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Zoom meetings, Webex session, and Go-To-Meeting meetups have been here for a long time. But recently, they’ve become much more of a necessity. And because of this, we’ve had soooooo many more meetings.

So, on the one hand… “yay, we don’t have to drive to attend all these meetings.”

And on the other hand, “Hoo boy, another virtual meeting.”

The sheer volume of meetings is challenging. Even worse, many virtual presenters have not taken the time to figure out how to create an engaging virtual experience. So, the current snapshot of virtual attendees is staring into the screen, blank look on face, possibly tapping away on a mobile device. And that’s when they turn on the camera. Ouch!

One of the techniques virtual presenters or facilitators can use to get the audience to respond is asking questions. The challenge is this…what if you ask a question and crickets, no one answers?

This crickets phenomenon tends to occur for two reasons:

  1. The audience is disengaged and hasn’t been primed to respond,
  2. The question comes out of nowhere, and they don’t know what to do.

The audience needs to get familiar with the presenter and connected with them. Even if the presenter/facilitator is known to the audience, there is a “warming” period for every virtual meeting. For some audiences, it is 2 minutes, while for others, it may be 15 minutes.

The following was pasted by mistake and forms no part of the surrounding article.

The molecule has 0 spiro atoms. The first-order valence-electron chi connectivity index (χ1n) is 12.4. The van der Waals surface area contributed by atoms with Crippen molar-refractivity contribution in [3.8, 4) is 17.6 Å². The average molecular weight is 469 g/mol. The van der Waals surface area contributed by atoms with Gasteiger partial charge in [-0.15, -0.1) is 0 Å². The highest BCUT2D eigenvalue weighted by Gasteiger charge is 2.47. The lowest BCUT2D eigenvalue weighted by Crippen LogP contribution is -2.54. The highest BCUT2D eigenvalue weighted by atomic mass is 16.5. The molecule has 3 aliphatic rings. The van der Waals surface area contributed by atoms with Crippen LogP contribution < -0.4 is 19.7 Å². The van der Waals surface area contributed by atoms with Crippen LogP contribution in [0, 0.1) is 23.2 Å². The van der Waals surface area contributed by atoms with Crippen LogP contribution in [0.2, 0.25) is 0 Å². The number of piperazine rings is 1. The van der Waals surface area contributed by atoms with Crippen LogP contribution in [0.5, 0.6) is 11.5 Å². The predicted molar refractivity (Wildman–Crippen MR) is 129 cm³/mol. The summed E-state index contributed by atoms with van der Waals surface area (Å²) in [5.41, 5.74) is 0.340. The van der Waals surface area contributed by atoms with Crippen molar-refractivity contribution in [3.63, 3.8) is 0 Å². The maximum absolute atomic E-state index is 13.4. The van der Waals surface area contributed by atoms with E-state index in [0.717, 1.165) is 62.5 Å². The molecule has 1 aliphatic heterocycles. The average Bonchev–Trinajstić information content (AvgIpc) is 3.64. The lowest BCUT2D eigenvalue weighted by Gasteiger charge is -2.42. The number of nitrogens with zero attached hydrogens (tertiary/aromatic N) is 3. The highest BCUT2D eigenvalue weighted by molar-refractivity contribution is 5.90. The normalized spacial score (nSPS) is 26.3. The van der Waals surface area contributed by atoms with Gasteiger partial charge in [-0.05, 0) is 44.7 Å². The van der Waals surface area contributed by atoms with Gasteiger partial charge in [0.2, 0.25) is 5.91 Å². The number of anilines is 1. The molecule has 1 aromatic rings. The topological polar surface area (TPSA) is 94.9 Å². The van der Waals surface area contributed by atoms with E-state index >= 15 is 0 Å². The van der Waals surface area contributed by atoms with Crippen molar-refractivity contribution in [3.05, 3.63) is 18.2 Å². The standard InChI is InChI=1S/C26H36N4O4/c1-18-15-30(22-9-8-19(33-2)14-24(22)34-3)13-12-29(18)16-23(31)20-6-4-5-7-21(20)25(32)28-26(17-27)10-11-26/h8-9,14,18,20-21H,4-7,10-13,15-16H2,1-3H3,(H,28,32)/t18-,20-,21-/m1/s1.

A great way to begin connecting is by asking low-pressure questions like:

  • Where are you logging in from?
  • What department are you with?
  • How many calls have you been on today? or Who has been on the most calls today?

By asking a few questions at the beginning of your session, the audience is subtly informed that this will be an interactive session. Get them used to responding. If you begin by telling them your name and then immediately tossing information at them, they are immediately programmed to tune out. 

PRIME your audience by repeating an expected behavior early in the session.

Here’s another important step. Right before you ask the question, PREPARE the audience by telling them what you are going to request.

“Please type this answer in the chat for me.”

You can do this immediately after asking the question as well. The most important thing is to do it. If you don’t, some audience members will wonder whether they should unmute, or type or be looking for a poll or some other feature. Be clear about what you expect from your audience. They are looking for this.

As a presenter, it’s also helpful to sit in the seat of the audience. You may be presenting information, and the audience member may want to take some notes. As they are typing on their computer or writing in a notebook, they are looking away from the screen. I know…how DARE they! Seriously, this isn’t a bad thing. They are involved. This is not much different than if they were taking notes during a live presentation. The slight difference is that they now need to re-engage with a device to interact with you. So, prepare them for this. 

As you are speaking, a simple preparation statement like, “Ok, place your fingers on the keys, and get ready to type the answer to this question in the chat.”

This lets the audience know a question is coming and they can begin to mentally transition.

PRIMING the audience and PREPARING the audience will up your engagement factor quickly when running virtual sessions. As you structure your online meetings and presentations, look for opportunities to PRIME and PREPARE as early in the session as possible.

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